La florinda: The performance of Virginia Ramponi Andreini
How can we write about performance in the past? I have answered this question by taking as my subject the life and work of a particular performer: the commedia dell'arte actress and singer, Virginia Ramponi Andreini (1583-1630/31). Combining the traditional archive research of historical musicology with critical reading practices drawn from interdisciplinary work in Italian studies, feminist theory and performance studies, I have displaced "the work" and "the composer" from a central position in my narrative. The history that emerges as a consequence of that displacement takes the affect and effects of performance seriously. It excavates the importance of the audible from surviving documentary traces, and also distinguishes complex performances of gender, race and social status onstage, offstage and in the slippery biographical space between the two. The specific conditions of Virginia Andreini's life make her an apt choice for a study of this kind. As a commedia dell'arte actress and singer, the thirty years of her career were spent in constant motion, travelling and performing throughout the Italian peninsula and as far afield as Paris and Prague. As a consequence, her history cuts though localised regional differences. She performed a vast repertoire of elite and popular material—musical and spoken drama, balli and intermedi, poetry and prose, written and improvised texts—before audiences in circumstances that encompassed noble courts and selective academies alongside the public theatres of Venice and the open piazza; she thus confounds distinctions between "high" and "low" culture, integrating the histories of art music and popular performance. In the process, she created a number of roles: Monteverdi's Arianna and his solo ingrata, but also abandoned lovers cross-dressed as black male slaves, biblical characters, and masturbatory, proto-lesbian women. My focus on Virginia locates early opera within a broad spectrum of musical performance and within the context of an already professionalized theatrical culture, complicating an easy division of musical and theatrical genres and contextualising the hyperbolic success of the Lamento d'Arianna.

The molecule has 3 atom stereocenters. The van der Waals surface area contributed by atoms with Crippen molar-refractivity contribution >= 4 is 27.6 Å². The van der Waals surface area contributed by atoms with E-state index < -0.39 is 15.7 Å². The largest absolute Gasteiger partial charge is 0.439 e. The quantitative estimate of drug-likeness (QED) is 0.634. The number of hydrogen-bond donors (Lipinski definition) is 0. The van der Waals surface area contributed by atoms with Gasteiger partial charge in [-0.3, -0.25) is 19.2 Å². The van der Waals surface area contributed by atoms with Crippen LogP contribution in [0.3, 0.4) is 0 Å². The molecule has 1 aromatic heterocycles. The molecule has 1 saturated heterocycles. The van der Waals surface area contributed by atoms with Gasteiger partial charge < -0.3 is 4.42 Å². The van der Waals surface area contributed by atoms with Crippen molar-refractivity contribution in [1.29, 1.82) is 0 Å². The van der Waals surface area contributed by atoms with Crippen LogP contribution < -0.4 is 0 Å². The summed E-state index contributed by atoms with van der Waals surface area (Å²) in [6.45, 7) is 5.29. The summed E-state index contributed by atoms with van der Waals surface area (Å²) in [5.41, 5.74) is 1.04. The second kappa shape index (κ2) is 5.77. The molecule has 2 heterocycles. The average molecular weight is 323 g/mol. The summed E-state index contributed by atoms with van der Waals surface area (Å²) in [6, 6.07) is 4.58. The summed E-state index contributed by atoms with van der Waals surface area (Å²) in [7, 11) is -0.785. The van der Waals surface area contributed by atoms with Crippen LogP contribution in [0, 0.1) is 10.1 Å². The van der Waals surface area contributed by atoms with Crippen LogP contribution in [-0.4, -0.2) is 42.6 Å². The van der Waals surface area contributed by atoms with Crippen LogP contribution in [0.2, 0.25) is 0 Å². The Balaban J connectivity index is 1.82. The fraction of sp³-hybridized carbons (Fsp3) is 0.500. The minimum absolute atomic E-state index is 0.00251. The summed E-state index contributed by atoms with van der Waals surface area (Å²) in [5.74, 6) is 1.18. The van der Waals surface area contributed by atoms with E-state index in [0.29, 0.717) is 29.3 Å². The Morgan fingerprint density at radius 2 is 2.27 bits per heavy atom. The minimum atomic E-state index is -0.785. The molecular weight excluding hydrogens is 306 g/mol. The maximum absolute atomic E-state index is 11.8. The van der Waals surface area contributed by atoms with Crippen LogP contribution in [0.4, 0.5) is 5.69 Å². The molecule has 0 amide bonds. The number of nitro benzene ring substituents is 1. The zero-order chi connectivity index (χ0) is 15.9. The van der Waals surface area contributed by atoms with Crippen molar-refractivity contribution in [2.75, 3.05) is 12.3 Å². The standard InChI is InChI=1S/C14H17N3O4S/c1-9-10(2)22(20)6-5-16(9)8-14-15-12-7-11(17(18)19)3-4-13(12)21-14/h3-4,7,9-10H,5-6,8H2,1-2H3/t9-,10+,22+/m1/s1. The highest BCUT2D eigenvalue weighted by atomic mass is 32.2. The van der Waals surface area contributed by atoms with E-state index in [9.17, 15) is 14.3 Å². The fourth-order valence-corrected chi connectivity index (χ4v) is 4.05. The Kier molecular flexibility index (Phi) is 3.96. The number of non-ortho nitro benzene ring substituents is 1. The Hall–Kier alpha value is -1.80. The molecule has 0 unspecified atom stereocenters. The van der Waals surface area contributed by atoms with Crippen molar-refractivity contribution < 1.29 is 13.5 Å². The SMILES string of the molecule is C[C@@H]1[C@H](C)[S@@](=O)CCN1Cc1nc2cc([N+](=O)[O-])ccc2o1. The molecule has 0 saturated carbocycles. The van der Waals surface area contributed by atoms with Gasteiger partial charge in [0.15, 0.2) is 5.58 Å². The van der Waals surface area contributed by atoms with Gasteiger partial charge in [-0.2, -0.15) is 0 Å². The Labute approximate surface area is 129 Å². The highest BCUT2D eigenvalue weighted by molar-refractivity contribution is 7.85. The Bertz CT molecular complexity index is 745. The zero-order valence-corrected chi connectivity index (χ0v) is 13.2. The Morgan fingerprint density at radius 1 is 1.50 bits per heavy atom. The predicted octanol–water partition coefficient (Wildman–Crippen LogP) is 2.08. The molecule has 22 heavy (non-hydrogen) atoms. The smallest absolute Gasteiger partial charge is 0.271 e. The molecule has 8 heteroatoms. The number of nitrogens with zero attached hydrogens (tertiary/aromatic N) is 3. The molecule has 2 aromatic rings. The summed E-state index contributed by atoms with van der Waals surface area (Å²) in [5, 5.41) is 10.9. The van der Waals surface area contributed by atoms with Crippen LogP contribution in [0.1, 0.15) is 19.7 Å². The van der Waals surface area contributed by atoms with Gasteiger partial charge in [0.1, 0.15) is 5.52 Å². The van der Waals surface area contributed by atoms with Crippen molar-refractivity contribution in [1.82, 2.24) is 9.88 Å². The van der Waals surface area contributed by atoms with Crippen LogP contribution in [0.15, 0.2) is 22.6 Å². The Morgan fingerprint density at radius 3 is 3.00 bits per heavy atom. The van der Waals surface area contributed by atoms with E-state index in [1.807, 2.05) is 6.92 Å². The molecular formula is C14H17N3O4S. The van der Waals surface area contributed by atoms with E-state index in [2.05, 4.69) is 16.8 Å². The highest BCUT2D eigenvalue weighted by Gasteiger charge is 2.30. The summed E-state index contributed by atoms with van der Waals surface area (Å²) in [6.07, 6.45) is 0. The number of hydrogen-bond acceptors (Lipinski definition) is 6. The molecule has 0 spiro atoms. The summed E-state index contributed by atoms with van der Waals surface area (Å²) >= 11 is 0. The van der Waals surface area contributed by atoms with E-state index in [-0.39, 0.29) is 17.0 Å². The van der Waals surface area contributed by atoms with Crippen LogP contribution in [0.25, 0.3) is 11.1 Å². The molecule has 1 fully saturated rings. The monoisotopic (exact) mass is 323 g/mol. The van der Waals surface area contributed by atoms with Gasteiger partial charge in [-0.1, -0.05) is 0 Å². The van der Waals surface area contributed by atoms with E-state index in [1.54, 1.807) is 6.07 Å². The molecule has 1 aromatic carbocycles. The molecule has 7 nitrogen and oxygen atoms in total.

0733: Gender studies